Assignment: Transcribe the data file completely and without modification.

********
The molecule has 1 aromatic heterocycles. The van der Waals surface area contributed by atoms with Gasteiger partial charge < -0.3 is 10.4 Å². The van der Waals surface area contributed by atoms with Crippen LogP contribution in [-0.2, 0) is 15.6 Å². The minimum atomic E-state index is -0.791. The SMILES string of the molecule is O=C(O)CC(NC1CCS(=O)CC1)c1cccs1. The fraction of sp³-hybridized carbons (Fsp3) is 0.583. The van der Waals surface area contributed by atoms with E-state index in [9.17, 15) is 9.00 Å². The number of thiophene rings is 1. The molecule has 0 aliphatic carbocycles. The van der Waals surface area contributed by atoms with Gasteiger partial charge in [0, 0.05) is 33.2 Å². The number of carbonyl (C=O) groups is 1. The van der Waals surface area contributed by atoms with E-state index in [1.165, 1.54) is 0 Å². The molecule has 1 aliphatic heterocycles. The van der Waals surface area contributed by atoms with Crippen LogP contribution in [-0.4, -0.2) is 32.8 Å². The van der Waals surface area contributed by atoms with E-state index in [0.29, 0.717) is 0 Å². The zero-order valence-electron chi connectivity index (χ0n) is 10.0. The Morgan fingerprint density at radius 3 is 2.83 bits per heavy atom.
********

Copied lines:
The molecule has 1 aromatic heterocycles. The van der Waals surface area contributed by atoms with Gasteiger partial charge < -0.3 is 10.4 Å². The van der Waals surface area contributed by atoms with Crippen LogP contribution in [-0.2, 0) is 15.6 Å². The minimum atomic E-state index is -0.791. The SMILES string of the molecule is O=C(O)CC(NC1CCS(=O)CC1)c1cccs1. The fraction of sp³-hybridized carbons (Fsp3) is 0.583. The van der Waals surface area contributed by atoms with E-state index in [9.17, 15) is 9.00 Å². The number of thiophene rings is 1. The molecule has 0 aliphatic carbocycles. The van der Waals surface area contributed by atoms with Gasteiger partial charge in [0, 0.05) is 33.2 Å². The number of carbonyl (C=O) groups is 1. The van der Waals surface area contributed by atoms with E-state index in [1.165, 1.54) is 0 Å². The molecule has 1 aliphatic heterocycles. The van der Waals surface area contributed by atoms with Crippen LogP contribution in [-0.4, -0.2) is 32.8 Å². The van der Waals surface area contributed by atoms with E-state index in [0.29, 0.717) is 0 Å². The zero-order valence-electron chi connectivity index (χ0n) is 10.0. The Morgan fingerprint density at radius 3 is 2.83 bits per heavy atom.